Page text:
Polypropylene (PP) Plastic Machining
Your guide to Polypropylene Plastic Machining
Known as 'the steel of the plastic industry’
Commonly used for mechanical components in corrosive environments
More readily available alternative to ABS
Polypropylene is a thermoplastic that is available as a Copolymer and Homopolymer. It is commonly used for mechanical components in corrosive environments.
It can be challenging to machine because of its low annealing temperature. It therefore requires a high level of skill from a trusted CNC machining partner.
This guide will take you through the main attributes, common applications, notes for designers and suitable finishing and treatments, as well as UK stock sizes and property tables. Don't forget to bookmark the page so you can refer back later.
If you are interested in Polypropylene machined parts, please scroll to the bottom of the page for more information about our service and to request a quote.
Polypropylene Guide: Properties, Applications and Design Considerations
What is Polypropylene plastic?
Polypropylene (PP) also known as polypropene is a hydrocarbon polymer and is one of the most commonly produced plastics in the world.
It is sometimes referred to as the ‘steel of the plastic industry’ due to its adaptability.
PP is a thermoplastic that is available as a Copolymer and Homopolymer. It is commonly used for mechanical components in corrosive environments.
Polypropylene has gained a reputation for being tricky to machine due to its low annealing temperature. It therefore requires a high level of skill.
As well as a sharp cutting edge and slow feed rates, we use plenty of coolant to aid lubrication, remove swarf and help keep the PP below its melting point.
Penta Precision has decades of polypropylene machining experience so you are in safe hands.
You may also see Polypropylene referred to as:
- TECAFINE® PP
- TECAPRO® - medical grade
- PPC / Polypropylene C (Copolymer)
- PPH / Polypropylene H (Homopolymer)
Industry Examples: Medical | Pharmaceutical | Chemical | Food processing | Packaging | Automotive
Typical Components & Applications: Valves | Galvanizing apparatus | Filter components | Bearings | Packaging | Housings | Flanges | Living hinges | Wear pads | Machine cases | Seals | Pump components | Gears | Vacuum systems | Chemical processing & storage applications | Orthotic & prosthetic devices | Plenums & manifolds | Household appliances
- Good to excellent chemical resistance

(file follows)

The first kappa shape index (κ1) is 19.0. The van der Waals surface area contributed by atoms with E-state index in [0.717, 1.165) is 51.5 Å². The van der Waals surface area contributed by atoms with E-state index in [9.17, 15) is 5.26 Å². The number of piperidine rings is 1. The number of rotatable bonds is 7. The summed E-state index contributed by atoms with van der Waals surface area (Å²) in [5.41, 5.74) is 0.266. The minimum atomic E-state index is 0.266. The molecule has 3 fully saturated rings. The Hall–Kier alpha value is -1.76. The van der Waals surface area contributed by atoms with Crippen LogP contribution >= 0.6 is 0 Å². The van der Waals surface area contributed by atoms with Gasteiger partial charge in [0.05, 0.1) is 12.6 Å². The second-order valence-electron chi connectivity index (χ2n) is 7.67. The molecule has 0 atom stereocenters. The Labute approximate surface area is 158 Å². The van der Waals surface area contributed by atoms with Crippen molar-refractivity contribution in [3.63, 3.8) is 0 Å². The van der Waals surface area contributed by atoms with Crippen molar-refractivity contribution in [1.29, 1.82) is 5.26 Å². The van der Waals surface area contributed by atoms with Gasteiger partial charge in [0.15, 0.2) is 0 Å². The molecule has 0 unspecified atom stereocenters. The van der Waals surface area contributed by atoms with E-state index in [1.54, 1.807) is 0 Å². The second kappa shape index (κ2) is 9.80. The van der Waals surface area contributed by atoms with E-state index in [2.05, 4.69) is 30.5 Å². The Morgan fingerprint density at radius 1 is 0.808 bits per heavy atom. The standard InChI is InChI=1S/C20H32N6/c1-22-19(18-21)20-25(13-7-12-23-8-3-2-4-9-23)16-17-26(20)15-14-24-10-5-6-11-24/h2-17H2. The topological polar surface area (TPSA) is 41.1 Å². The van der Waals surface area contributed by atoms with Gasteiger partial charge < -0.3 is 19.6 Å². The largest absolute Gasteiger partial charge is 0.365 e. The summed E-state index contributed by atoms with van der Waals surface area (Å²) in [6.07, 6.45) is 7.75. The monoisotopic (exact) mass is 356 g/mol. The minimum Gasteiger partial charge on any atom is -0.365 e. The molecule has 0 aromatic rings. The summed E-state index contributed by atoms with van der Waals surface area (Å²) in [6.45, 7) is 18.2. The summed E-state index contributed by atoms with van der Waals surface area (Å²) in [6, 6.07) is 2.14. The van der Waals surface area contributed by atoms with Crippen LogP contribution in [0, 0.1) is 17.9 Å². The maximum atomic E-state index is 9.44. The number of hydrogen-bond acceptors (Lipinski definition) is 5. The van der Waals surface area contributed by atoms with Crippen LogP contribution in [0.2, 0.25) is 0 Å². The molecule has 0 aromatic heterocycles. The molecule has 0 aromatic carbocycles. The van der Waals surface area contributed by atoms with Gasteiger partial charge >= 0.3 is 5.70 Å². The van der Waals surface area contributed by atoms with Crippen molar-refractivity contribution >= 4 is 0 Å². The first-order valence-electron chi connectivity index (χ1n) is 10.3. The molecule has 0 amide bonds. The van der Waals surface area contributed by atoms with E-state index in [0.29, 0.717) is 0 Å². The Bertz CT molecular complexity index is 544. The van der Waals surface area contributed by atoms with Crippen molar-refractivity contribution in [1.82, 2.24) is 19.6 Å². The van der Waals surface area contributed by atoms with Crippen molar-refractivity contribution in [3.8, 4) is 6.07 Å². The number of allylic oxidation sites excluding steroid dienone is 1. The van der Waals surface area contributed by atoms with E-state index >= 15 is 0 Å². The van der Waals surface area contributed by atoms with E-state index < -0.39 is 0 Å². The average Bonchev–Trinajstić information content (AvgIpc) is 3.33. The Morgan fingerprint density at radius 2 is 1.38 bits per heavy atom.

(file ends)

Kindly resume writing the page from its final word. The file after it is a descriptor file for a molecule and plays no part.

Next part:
- Semi rigid
- Good fatigue resistance
- Integral hinge property
- Good heat resistance
- High flammability
- Excellent electrical resistance
- Low density
- High purity
- Low moisture absorption
- High thermal expansion
- Food compliant
- Excellent weldability
- Stain resistant
- Low thermal and mechanical properties in comparison to engineering plastics
- Poor UV resistance
- More readily available alternative to ABS
- Low cost
Note For Designers:
Polyethylene is available as a Homopolymer (PPH) and Copolymer (PPC). Material selection may depend on application and desired properties although the attributes are very similar and they are largely interchangable materials. Here is a brief overview of each.
PPH is the more widely used general-purpose grade of Polypropylene. It has improved chemical resistance and stiffness and also has a higher working temperature than the PPC variation (0-100°C). It is slightly more expensive than PPC although still relatively inexpensive.
Although PPC has a relatively lower chemical resistance than PPH, it is still considered to be very good. Its operating temperature range is not as high (up to 80°C) but it has improved impact strength at lower temperatures (down to -20°C).
It also has lower susceptibility to stress cracking. Whilst both are suitable for use with food, the copolymer is more commonly selected for food-related applications. PPC is more transparent than PPH and generally used where more flexibility is required.
PPC can be further divided into random and block copolymers, produced by the polymerizing of propene and ethane.
Random copolymers features up to 6% Ethene which is randomly dispersed. They are flexible and optically clear.
Block copolymers feature between 5 and 15% ethane and the co-monomer units are arranged in a regular pattern, making it tougher and less brittle.
Finishing & Treatments:
Polypropylene has poor bonding properties and is therefore difficult to paint so we do not advise it.
See our Finishing Processes page for further information on services that we can facilitate.
Polypropylene Plastic Machined Parts
Penta Precision provides the following plastic polypropylene (PP) machining services:
- CNC turning
- Prototypes and batch runs
- Insert installation
- Part marking
- Manual milling
- Manual turning
- Machining design advice
- Design for manufacture service
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